Jim FaganDuring 1970-71, Jim Fagan was cast in an all-male adaptation of Shakespeare’s “Hamlet” at the Roundabout Theatre Company in New York where he met his future wife Jamie Fagan, who told him he should be in commercials.
“Two years later we got married,” Jim says.
Jamie’s words of wisdom turned out to be spot on.
Starting in1974, Jim has done commercial voiceovers for companies such as American Express, Geico, Toyota, Diet Dr. Pepper, Sensodyne, Alka-Selzter, Kellogg’s, Canon Copiers, and Office Depot. Though his favorite and best-known gig is the sports promotion for NBC he did during the ’90s when he spoke the introductory line before basketball games: “This is NBA on NBC.”
“Commercials are a liberating thing,” Jim says. “Most actors wouldn’t survive without them.”
He’s also done voiceovers for the Olympic Games, the NFL, the Arena Football League, and Major League Baseball, as well as what Jim calls the most challenging—announce for the 2010 Westminster Kennel Club Dog Show at Madison Square Garden. Jim is also the signature voice of West Virginia Metro Radio and the Mountaineer Sports Network.
With all of his success, Jim didn’t make it right away in show business.
“Rejection happens,” he adds. “You’ve got to be resourceful, resilient and never quit. That’s key. Use rejection as a catalyst and an impetus to keep moving ahead.”
Though, luckily for him, Jim found out early on where he stacked up in the grand scheme of things.
Jim, a native of Windber, Pa., came to West Virginia University on a football scholarship and had dreams of being a sports caster. But, when an illness prohibited him from playing football, Jim turned to his other talents.
During his sophomore year in the theatre department at WVU, Jim’s mother stumbled upon an advertisement in the Pittsburgh Press to audition for an ABC television scholarship to go to the American Academy of Dramatic Arts in New York. Jim went to the audition as one of around 10,000 hopefuls.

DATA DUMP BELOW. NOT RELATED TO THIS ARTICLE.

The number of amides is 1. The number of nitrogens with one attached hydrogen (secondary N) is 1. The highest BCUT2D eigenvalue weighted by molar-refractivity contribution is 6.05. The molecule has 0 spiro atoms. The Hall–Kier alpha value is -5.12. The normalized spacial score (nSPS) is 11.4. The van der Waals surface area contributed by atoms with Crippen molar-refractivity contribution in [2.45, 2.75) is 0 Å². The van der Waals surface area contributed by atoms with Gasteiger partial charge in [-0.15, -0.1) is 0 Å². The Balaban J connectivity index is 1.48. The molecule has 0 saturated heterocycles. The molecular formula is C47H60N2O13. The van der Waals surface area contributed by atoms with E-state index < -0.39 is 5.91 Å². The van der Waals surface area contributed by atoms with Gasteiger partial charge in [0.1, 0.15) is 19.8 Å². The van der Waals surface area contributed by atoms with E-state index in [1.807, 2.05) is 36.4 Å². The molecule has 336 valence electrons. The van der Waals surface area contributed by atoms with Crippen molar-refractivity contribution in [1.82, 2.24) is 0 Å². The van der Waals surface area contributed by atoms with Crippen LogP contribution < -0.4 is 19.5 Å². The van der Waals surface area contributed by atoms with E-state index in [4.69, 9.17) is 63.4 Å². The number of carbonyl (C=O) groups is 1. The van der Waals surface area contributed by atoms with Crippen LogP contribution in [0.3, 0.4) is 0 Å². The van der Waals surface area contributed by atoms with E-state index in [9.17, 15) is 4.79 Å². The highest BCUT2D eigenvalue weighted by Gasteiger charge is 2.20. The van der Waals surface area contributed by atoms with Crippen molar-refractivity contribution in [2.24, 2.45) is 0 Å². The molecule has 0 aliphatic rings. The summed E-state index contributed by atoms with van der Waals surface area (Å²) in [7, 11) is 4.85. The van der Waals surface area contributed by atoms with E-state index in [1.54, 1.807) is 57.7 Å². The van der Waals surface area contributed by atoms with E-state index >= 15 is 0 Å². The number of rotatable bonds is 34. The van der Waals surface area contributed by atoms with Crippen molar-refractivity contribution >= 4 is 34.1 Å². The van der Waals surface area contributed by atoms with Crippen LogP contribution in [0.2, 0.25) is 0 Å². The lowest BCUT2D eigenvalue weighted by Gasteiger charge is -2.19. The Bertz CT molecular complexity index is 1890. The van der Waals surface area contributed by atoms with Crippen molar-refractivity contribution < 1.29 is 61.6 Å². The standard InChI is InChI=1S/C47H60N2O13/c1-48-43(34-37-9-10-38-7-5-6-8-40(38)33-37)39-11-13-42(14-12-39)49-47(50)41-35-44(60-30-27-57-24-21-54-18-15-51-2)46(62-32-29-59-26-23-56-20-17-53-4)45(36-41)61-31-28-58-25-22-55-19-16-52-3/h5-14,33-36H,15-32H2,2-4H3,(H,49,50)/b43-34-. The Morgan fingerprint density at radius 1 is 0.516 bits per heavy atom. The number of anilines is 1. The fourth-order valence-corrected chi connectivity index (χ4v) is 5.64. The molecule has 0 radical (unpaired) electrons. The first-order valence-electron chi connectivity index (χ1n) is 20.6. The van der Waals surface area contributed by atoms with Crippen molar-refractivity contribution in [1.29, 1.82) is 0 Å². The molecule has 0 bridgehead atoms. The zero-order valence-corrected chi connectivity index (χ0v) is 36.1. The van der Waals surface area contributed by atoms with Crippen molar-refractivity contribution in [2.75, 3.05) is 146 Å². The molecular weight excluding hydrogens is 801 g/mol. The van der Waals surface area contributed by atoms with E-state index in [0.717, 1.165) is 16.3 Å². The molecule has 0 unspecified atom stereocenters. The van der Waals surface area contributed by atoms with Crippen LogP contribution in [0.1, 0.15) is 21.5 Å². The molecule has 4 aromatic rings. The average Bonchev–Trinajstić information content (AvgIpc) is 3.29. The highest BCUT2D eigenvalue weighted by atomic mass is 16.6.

“There were three people from Pittsburgh who won,” Jim says. “I was one of them.”
Although, he was a singer and did well on stage, Jim passed up the opportunity because he couldn’t give up what he loved most – going to school at WVU.
“I was comfortable,” Jim explains. “To this day, I have no relatives in Pennsylvania at all. My adoptive relatives are in West Virginia. My adoptive state is West Virginia, and that’s no lie.
“Relationships that were cemented from back then still exist. If you can get those kinds of friendships out of college, that’s pretty good.”
In’ 67, Jim earned one of WVU’s first bachelors of fine arts degrees. From there, he went on a two-year hiatus in the Army, and in 1969, Jim came back to his alma mater for graduate school in fine arts, where he ran WVU’s puppet mobile around the state.
As a current member of the WVU Academy of Distinguished Alumni and past chair of WVU’s Alumni Association Board of Directors, Jim remains actively involved in the board’s progress – a group he calls “an activist bunch.”
“We don’t sit around waiting for people to tell us what to do,” he says. “We do what we think should be done, because we only care about one thing, and that’s the success of the University.
“You’ve got to be prepared to work in industries you never thought of before and welcome it as an opportunity,” Jim says. “That’s why it’s important to join the Alumni Association. It’s networking with your peers and people who share common interests. It’s only going to get better. We need to take care of our own, because our own are worth taking care of.”
This feature was written by Cordia Lucas, a professional writing student at WVU.